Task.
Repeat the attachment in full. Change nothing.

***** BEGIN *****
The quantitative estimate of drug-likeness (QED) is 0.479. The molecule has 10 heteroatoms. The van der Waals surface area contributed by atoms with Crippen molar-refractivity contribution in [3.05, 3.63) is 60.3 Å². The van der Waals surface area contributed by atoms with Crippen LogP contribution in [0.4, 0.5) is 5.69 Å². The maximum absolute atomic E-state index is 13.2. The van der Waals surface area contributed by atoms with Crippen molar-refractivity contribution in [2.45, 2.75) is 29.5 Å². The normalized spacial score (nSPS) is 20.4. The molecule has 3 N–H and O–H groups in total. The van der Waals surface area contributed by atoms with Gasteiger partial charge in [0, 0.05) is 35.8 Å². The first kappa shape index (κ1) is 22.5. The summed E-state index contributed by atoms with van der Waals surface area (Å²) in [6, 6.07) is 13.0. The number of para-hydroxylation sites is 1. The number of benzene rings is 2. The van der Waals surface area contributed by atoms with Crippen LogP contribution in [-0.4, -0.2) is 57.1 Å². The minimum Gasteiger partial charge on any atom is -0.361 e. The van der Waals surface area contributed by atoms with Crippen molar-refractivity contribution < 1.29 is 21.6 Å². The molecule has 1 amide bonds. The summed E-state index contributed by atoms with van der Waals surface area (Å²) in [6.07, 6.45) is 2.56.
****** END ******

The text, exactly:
The quantitative estimate of drug-likeness (QED) is 0.479. The molecule has 10 heteroatoms. The van der Waals surface area contributed by atoms with Crippen molar-refractivity contribution in [3.05, 3.63) is 60.3 Å². The van der Waals surface area contributed by atoms with Crippen LogP contribution in [0.4, 0.5) is 5.69 Å². The maximum absolute atomic E-state index is 13.2. The van der Waals surface area contributed by atoms with Crippen molar-refractivity contribution in [2.45, 2.75) is 29.5 Å². The normalized spacial score (nSPS) is 20.4. The molecule has 3 N–H and O–H groups in total. The van der Waals surface area contributed by atoms with Gasteiger partial charge in [0, 0.05) is 35.8 Å². The first kappa shape index (κ1) is 22.5. The summed E-state index contributed by atoms with van der Waals surface area (Å²) in [6, 6.07) is 13.0. The number of para-hydroxylation sites is 1. The number of benzene rings is 2. The van der Waals surface area contributed by atoms with Crippen LogP contribution in [-0.4, -0.2) is 57.1 Å². The minimum Gasteiger partial charge on any atom is -0.361 e. The van der Waals surface area contributed by atoms with Crippen molar-refractivity contribution < 1.29 is 21.6 Å². The molecule has 1 amide bonds. The summed E-state index contributed by atoms with van der Waals surface area (Å²) in [6.07, 6.45) is 2.56.